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Shares of the mysterious company soon to be headed by John McAfee collapsed by 35% Wednesday. The stock has gone wild after the company this month pivoted from mobile gaming to cybersecurity, bringing McAfee on board as Chairman and CEO and acquiring another company. McAfee is the founder of the antivirus software company that bears his name, though he hasn’t been involved with that company for some time.
On Wednesday it announced another investment – for a stake in a tiny drugmaker that ostensibly has nothing to do with cybersecurity. MGT was the second-most traded stock in the US Wednesday, with over 96 million shares changing hands. The small firm had seen its stock jump more than 1000% in the past week.
There’s a long and interesting timeline related to the stock before the moves in the past week. Here’s the full breakdown:
September 8, 2015: MGT sells all but 11% of its stake in DraftDay.com, according to its annual report. April 14: After delaying its annual report from March 31, MGT files its report, saying it has $359,000 in cash on hand. Additionally, it describes its business as “principally engaged in the business of acquiring, developing and monetizing assets in the online and mobile gaming space as well as the social casino industry.” The report does say that following the sale of DraftDay, the firm is “considering all methods to create value for shareholders, including potential mergers, spin-offs, distributions and other strategic actions.” May 3: Michael Brauser, of Grander Holdings, acquires 1,337,668 shares of MGT Technologies, 6.4% of the company at the time of filing. Brauser has been sued numerous times for fraud involving small, publicly listed firms, though some of those allegations have been dismissed. The most recent was dismissed in September 2015, for the company IDI Inc. Brauser was also CEO of an email-marketing company, Naviant, which was acquired and eventually sued by credit agency Equifax after the firm accused the shareholder sellers of fraud. The case settled in arbitration for a payout to Equifax of $15.2 million. Brauser, however, told Business Insider, “I recieved a lot of money from the settlement.” May 6: MGT Chairman Joshua Silverman steps down from his position. Silverman’s Cayman Island-based Iroquois Capital owns 9.4% of the firm, according to a filing on May 9. According to that filing, Silverman and his firm no longer have any representation on the board. May 9: McAfee is named chairman and CEO, and the company buys Wyoming-based cybersecurity firm D-Vasive for $300,000 in cash and 4,760,000 in shares of MGT. The stock jumps 60% for the day. May 16: MGT files to delay its 10Q report because the firm needs “additional time to work with its auditors and legal counsel to prepare and finalize the Form 10-Q.” May 17: Barry Honing, a shareholder in MGT who has invested with Brauser before, sold 600,000 shares of MGT on May 12 according to a filing. Honing has been accumulating a stake in MGT since October according to SEC documents. The new filing, however, also states that the share sale was previously attributed to Melechdavid Inc., a private company based in Florida, when it should have been attributed to Honing. “The Company has been notified that all the securities issued to the selling stockholder Melechdavid, Inc., have been sold or transferred,” said the filing. “A portion of such securities, consisting of 600,000 shares of the Company’s common stock issued upon the exercise of warrants held by Melechdavid, Inc., was assigned to Barry Honig on May 12, 2016. Accordingly, the ‘Selling Stockholders’ table is being amended with respect to the shares previously registered to Melechdavid, Inc.” May 18: In another SEC filing, MGT disclosed that the company and its current CEO Robert Ladd, have purchased a 7% stake in Ventraxis, a pharmaceutical company that attempted to develop a test for detecting appendicitis but was not approved by the FDA. The shares, worth about $400,000 were bought with working capital from MGT.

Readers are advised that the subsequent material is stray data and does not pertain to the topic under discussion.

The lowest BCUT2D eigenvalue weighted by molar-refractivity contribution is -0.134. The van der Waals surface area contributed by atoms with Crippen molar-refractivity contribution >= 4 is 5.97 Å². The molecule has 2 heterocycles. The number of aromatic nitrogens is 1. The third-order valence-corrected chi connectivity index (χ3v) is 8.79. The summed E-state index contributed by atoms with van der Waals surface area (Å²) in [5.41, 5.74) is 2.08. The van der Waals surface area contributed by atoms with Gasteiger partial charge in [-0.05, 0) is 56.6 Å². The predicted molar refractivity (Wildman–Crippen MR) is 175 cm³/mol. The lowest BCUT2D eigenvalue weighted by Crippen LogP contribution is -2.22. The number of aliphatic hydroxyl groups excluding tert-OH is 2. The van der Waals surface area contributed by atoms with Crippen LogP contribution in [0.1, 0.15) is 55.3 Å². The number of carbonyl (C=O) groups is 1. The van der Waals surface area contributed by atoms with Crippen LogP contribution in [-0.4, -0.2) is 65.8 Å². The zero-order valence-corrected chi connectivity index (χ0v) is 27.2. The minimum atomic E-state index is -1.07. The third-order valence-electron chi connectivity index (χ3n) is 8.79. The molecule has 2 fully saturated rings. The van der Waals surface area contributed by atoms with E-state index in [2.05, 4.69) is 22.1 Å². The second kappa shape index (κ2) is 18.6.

Business Insider contacted McAfee on Tuesday, who said he was approached by MGT Technologies in 2015 regarding a possible investment in some of McAfee’s cybersecurity ventures.
The offer to come on as CEO and pivot the company from gaming to cybersecurity was made by representatives of MGT just over a month ago, according to McAfee.
When asked if he knew of Brauser’s investment or legal troubles McAfee said “I knew nothing about that.” He added that “If people think the cybersecurity focus is a scam, then just look at my background.”
In a conversation with Brauser on Wednesday, the investors said he was approached by a representative of MGT in 2015 about maming an investment in the company. He said the position has been “dormant” since that time.
“I had no idea whatsoever about any deal at MGT or with Mr. McAfee,” Brauser told us. He said that “got lucky I guess” as to the moves at MGT since he has never had contact with anyone at MGT or Ladd himself.
In regards to the litigation against him, he said that it has all been dismissed or dropped and that as an active business person it happens from time to time.
Brauser also said that he has had no contact with Honing regarding MGT or anything else in some time, though they have “co-invested” in the past.
Ladd was not immediately available for comment.